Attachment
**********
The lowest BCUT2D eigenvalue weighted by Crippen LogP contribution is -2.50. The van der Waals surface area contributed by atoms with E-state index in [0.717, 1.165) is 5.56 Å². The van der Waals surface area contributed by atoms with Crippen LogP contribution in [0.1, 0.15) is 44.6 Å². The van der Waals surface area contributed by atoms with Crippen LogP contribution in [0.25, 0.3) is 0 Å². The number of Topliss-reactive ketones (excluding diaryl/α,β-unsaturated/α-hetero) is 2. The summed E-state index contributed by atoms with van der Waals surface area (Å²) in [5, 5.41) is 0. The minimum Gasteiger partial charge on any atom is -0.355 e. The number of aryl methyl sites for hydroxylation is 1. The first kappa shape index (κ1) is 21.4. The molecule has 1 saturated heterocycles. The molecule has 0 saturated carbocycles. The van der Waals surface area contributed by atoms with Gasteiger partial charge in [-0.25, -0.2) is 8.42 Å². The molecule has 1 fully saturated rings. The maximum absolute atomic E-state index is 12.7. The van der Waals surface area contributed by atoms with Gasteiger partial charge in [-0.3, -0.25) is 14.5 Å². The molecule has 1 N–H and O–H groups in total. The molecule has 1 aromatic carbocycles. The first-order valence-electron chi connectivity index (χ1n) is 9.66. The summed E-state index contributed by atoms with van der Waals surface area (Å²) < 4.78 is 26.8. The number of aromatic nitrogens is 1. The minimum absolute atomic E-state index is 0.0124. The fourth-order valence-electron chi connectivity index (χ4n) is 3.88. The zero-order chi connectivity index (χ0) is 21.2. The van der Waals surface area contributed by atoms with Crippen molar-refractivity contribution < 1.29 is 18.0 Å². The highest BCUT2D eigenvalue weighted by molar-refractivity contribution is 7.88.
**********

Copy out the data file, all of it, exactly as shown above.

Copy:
The lowest BCUT2D eigenvalue weighted by Crippen LogP contribution is -2.50. The van der Waals surface area contributed by atoms with E-state index in [0.717, 1.165) is 5.56 Å². The van der Waals surface area contributed by atoms with Crippen LogP contribution in [0.1, 0.15) is 44.6 Å². The van der Waals surface area contributed by atoms with Crippen LogP contribution in [0.25, 0.3) is 0 Å². The number of Topliss-reactive ketones (excluding diaryl/α,β-unsaturated/α-hetero) is 2. The summed E-state index contributed by atoms with van der Waals surface area (Å²) in [5, 5.41) is 0. The minimum Gasteiger partial charge on any atom is -0.355 e. The number of aryl methyl sites for hydroxylation is 1. The first kappa shape index (κ1) is 21.4. The molecule has 1 saturated heterocycles. The molecule has 0 saturated carbocycles. The van der Waals surface area contributed by atoms with Gasteiger partial charge in [-0.25, -0.2) is 8.42 Å². The molecule has 1 fully saturated rings. The maximum absolute atomic E-state index is 12.7. The van der Waals surface area contributed by atoms with Gasteiger partial charge in [-0.3, -0.25) is 14.5 Å². The molecule has 1 N–H and O–H groups in total. The molecule has 1 aromatic carbocycles. The first-order valence-electron chi connectivity index (χ1n) is 9.66. The summed E-state index contributed by atoms with van der Waals surface area (Å²) < 4.78 is 26.8. The number of aromatic nitrogens is 1. The minimum absolute atomic E-state index is 0.0124. The fourth-order valence-electron chi connectivity index (χ4n) is 3.88. The zero-order chi connectivity index (χ0) is 21.2. The van der Waals surface area contributed by atoms with Crippen molar-refractivity contribution < 1.29 is 18.0 Å². The highest BCUT2D eigenvalue weighted by molar-refractivity contribution is 7.88.